Cr. I think that they do.

Soc. Then the laws will say: "Consider, Socrates, if this is true, that in your present attempt you are going to do us wrong. For, after having brought you into the world, and nurtured and educated you, and given you and every other citizen a share in every good that we had to give, we further proclaim and give the right to every Athenian, that if he does not like us when he has come of age and has seen the ways of the city, and made our acquaintance, he may go where he pleases and take his goods with him; and none of us laws will forbid him or interfere with him. Any of you who does not like us and the city, and who wants to go to a colony or to any other city, may go where he likes, and take his goods with him. But he who has experience of the manner in which we order justice and administer the State, and still remains, has entered into an implied contract that he will do as we command him. And he who disobeys us is, as we maintain, thrice wrong: first, because in disobeying us he is disobeying his parents; secondly, because we are the authors of his education; thirdly, because he has made an agreement with us that he will duly obey our commands; and he neither obeys them nor convinces us that our commands are wrong; and we do not rudely impose them, but give him the alternative of obeying or convincing us; that is what we offer and he does neither. These are the sort of accusations to which, as we were saying, you, Socrates, will be exposed if you accomplish your intentions; you, above all other Athenians." Suppose I ask, why is this? they will justly retort upon me that I above all other men have acknowledged the agreement. "There is clear proof," they will say, "Socrates, that we and the city were not displeasing to you. Of all Athenians you have been the most constant resident in the city, which, as you never leave, you may be supposed to love. For you never went out of the city either to see the games, except once when you went to the Isthmus, or to any other place unless when you were on military service; nor did you travel as other men do. Nor had you any curiosity to know other States or their laws: your affections did not go beyond us and our State; we were your especial favorites, and you acquiesced in our government of you; and this is the State in which you begat your children, which is a proof of your satisfaction. Moreover, you might, if you had liked, have fixed the penalty at banishment in the course of the trial-the State which refuses to let you go now would have let you go then. But you pretended that you preferred death to exile, and that you were not grieved at death. And now you have forgotten these fine sentiments, and pay no respect to us, the laws, of whom you are the destroyer; and are doing what only a miserable slave would do, running away and turning your back upon the compacts and agreements which you made as a citizen. And first of all answer this very question: Are we right in saying that you agreed to be governed according to us in deed, and not in word only? Is that true or not?" How shall we answer that, Crito? Must we not agree?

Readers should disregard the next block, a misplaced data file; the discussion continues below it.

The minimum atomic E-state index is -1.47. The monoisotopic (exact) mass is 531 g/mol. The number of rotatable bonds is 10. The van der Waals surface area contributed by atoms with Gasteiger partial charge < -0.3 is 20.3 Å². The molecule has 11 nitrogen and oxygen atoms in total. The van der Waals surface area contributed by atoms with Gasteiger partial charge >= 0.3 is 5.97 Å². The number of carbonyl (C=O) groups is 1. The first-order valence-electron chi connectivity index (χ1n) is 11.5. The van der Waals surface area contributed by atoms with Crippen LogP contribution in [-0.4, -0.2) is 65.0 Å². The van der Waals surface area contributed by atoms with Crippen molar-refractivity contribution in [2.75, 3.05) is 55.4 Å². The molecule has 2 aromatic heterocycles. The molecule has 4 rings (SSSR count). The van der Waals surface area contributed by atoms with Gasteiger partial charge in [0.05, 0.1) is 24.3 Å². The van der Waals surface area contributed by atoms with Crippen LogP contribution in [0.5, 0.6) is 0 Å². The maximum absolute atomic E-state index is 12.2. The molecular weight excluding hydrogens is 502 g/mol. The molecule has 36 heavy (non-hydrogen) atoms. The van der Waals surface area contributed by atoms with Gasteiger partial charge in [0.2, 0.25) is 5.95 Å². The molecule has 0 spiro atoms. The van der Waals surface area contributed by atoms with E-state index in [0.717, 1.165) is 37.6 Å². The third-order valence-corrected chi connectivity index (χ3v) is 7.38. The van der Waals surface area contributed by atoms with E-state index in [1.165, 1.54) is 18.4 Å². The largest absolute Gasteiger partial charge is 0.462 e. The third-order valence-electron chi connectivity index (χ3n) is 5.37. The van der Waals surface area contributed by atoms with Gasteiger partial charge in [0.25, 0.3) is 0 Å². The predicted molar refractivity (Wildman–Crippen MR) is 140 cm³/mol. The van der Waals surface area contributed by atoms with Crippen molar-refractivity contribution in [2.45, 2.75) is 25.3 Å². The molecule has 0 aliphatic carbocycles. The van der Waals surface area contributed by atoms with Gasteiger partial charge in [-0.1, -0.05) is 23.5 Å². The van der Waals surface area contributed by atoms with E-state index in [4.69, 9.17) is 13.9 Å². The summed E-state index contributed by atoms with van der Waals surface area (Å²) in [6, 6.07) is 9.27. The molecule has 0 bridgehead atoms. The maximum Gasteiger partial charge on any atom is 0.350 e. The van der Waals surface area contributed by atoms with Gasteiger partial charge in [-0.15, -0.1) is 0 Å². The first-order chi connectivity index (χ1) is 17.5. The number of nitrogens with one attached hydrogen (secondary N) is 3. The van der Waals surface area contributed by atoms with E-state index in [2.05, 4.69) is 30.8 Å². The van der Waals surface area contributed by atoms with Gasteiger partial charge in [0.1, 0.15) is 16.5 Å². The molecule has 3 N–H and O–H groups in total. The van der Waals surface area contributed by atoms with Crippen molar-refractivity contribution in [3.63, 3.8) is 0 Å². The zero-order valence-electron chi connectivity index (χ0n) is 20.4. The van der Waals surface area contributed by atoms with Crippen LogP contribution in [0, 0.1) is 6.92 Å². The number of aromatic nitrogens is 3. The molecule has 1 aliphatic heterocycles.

Cr. There is no help, Socrates.